30. Veronika said:

    Thank you for this wonderfully informative article. Just teetering between IS and LSI and was very confused that other publishers I looked at all dealt through LSI and through Ingram for Distribution. You have answered so many of my questions.

  31. Theresa M. Moore said:

    An update to my commentary from 2015 (Gads, has it been that long?): Recently I took a group of books out of a series and republished them as stand alone novels around the same theme. I went into Bowker and removed the series (they were fine with this) and then I checked into Author Central on Amazon and discovered that one book still showed the series name. I contacted Amazon and they told me I had to tell my distributor to change it. So I did. Ingram Spark told me they needed to know which books were out of the series, so I told them. Nothing happened. 3 weeks later, the series name remained on the one title. Then, I was informed in a phone call by Amazon that none of the books should have been taken out of the series. I told the rep that I was the publisher and it’s my decision what happens with my books. Again, I was told to talk to IS. So I did. Except that when I called them, I was put on hold for 20 minutes until a recording came on and told me to hang up and try again. So I went on IS’s chat and told the rep there what was going on. He started a ticket for me. 6 days later, nothing happened. It was then when I complained to the BBB about no support or action from IS. After some back and forth between me and Amazon, (very little from IS), BBB closed my case for “lack of communication”. I specified in the complaint that I prefer to communicate by email. No one seemed to care about that. So I sent an email to IS Legal Dept. and asked, “who is the publisher here, me or Amazon?” In the email I specified that I would pull my titles off IS if they could not get off their lazy butts and do something. So far it worked. But then, the question is, why did I just spend thousands of dollars to publish 16 books with IS if this is the attitude they are going to show toward their clients? I am seriously considering pulling the titles out anyway, for all the time and energy wasted shouting into the wind. As it is, I cannot work with CreateSpace because they are an Amazon company, and Lulu has its own share of problems. I am looking into dealing with LSI again instead of wasting my time with Ingram Spark.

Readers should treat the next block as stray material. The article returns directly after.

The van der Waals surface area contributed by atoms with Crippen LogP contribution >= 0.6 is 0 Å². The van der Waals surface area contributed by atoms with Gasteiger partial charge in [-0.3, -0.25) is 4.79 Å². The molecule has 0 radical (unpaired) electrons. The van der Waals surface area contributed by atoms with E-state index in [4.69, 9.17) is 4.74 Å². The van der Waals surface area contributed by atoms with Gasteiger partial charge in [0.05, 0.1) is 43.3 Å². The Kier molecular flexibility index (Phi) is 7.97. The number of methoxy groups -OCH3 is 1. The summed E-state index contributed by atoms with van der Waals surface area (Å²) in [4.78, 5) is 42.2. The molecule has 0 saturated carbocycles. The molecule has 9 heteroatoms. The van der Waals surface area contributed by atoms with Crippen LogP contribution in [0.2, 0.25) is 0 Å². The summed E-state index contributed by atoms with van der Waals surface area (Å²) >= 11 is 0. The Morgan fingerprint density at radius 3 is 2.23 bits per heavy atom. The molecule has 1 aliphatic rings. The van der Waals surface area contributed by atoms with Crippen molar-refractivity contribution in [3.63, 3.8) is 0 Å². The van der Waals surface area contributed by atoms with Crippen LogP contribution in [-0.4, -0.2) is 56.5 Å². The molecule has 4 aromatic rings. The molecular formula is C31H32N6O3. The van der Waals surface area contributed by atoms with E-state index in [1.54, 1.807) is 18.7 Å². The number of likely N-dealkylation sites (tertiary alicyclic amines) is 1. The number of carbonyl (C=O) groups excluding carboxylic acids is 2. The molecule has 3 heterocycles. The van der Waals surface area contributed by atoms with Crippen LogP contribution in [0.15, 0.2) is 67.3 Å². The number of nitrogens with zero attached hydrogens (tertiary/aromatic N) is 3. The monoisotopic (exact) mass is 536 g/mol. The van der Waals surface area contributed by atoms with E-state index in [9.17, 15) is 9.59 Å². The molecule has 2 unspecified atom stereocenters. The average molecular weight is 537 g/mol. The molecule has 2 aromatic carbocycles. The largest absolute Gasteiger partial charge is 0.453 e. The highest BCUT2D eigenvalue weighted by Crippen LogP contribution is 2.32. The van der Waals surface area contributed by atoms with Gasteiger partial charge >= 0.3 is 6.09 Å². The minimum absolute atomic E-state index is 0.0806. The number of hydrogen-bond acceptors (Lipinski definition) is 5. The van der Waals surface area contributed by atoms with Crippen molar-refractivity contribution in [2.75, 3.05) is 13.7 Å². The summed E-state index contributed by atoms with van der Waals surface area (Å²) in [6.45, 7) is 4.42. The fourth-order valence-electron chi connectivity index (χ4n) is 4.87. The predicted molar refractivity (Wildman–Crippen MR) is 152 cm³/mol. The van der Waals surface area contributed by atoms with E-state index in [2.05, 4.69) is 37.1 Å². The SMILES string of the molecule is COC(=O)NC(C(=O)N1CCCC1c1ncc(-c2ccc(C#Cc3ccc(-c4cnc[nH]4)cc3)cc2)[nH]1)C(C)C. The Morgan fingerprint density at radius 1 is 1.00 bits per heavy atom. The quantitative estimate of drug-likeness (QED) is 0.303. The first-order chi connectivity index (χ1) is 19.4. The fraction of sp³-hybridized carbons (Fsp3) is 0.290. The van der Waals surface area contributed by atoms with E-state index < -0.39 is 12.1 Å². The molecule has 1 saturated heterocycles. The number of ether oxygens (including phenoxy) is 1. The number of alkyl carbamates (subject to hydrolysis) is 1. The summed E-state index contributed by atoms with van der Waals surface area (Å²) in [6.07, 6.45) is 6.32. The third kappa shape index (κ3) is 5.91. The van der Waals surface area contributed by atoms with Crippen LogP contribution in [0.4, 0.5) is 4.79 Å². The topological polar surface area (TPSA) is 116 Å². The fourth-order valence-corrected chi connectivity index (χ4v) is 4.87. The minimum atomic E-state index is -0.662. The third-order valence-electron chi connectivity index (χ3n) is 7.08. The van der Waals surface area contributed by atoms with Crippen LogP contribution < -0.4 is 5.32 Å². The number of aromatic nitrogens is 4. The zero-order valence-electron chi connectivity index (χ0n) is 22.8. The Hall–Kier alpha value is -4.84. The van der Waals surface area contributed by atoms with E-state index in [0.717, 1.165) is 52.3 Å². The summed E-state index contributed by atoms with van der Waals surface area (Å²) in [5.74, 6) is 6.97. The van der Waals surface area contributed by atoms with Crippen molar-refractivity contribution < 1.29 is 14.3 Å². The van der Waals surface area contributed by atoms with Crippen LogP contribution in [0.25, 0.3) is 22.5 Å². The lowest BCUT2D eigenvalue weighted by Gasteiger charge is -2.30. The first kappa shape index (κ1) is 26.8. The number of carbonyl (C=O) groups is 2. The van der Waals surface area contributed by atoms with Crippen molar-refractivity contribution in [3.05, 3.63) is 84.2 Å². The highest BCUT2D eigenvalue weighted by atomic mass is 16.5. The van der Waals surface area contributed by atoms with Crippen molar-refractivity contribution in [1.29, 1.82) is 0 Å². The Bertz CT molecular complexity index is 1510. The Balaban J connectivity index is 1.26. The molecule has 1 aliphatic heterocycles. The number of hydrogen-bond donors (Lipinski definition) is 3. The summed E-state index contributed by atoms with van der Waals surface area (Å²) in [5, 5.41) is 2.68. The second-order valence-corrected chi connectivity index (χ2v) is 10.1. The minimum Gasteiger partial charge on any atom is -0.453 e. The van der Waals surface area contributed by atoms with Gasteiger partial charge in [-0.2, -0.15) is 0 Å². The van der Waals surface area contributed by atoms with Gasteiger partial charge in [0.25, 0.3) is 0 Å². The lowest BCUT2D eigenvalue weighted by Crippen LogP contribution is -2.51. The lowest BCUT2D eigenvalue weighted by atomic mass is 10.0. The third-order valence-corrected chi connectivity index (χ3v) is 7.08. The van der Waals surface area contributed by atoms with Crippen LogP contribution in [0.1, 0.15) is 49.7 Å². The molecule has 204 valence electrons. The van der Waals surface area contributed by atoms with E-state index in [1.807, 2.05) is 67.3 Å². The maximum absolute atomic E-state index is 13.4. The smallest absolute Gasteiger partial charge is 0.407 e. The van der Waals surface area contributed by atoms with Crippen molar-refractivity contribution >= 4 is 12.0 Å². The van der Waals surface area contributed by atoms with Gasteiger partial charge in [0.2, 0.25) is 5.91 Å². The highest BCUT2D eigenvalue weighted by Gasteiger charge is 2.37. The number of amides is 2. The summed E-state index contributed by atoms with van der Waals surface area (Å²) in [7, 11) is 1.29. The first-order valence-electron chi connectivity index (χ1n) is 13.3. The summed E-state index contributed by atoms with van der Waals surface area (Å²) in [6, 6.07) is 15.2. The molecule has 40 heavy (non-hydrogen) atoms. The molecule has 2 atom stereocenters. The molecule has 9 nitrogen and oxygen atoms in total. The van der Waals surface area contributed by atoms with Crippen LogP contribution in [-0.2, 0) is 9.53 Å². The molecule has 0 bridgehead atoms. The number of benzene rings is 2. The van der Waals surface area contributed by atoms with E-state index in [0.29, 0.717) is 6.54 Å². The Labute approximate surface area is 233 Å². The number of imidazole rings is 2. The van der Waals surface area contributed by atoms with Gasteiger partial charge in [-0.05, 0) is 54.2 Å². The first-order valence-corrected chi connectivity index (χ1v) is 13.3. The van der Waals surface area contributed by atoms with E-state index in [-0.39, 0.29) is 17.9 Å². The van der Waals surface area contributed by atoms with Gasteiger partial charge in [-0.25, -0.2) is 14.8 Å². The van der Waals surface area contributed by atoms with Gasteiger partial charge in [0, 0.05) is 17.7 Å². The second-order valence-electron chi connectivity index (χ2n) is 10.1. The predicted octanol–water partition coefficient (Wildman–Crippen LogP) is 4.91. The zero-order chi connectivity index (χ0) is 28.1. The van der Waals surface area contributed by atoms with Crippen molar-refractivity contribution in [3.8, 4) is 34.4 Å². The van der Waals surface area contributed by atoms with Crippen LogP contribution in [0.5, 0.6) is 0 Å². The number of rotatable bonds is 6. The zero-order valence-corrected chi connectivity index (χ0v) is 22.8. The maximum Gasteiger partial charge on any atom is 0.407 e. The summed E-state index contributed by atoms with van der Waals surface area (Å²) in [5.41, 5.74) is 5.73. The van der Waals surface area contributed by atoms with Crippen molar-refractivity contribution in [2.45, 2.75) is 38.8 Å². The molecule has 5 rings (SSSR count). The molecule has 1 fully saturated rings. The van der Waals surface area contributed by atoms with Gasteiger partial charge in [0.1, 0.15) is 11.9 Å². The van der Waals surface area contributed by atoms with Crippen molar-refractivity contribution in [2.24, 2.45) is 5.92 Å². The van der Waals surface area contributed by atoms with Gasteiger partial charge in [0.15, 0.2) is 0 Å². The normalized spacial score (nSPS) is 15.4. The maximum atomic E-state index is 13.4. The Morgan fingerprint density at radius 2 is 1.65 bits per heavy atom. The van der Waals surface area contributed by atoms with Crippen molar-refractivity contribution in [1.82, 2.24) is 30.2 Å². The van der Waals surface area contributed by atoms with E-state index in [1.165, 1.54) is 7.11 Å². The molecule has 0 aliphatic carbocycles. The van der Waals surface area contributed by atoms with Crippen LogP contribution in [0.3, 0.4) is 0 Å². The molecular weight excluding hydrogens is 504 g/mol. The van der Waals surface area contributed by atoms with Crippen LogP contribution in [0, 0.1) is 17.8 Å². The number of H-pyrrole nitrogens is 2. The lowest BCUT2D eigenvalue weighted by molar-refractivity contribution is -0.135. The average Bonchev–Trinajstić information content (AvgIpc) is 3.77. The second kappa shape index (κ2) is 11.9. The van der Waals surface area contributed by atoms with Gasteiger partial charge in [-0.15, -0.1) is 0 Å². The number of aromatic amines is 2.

• Mick Rooney said:

      Theresa, I’m somewhat confused with the above. As you rightly say, you are the author and publisher using the IS ecosystem. You, not IS, decide what is still available (in print or e) from your book series through your work platform dashboard on IngramSpark (IS). IS is a publishing platform and updates to their system (like Bowker) are fed to *their* data listings with sellers. But IS is not responsible for Amazon’s updates (or any other distribution network or seller).

      I also don’t understand this bit: “why did I just spend thousands of dollars to publish 16 books with IS if this is the attitude they are going to show toward their clients?” With IS rates to publish, per book, per title, I’m struggling to understand how publishing 16 books would amount to ‘thousands of dollars’ with IS unless you are including additional formatting services (3rd party) or direct print costs with IS.

      LSI and IngramSpark are the same ecosystem!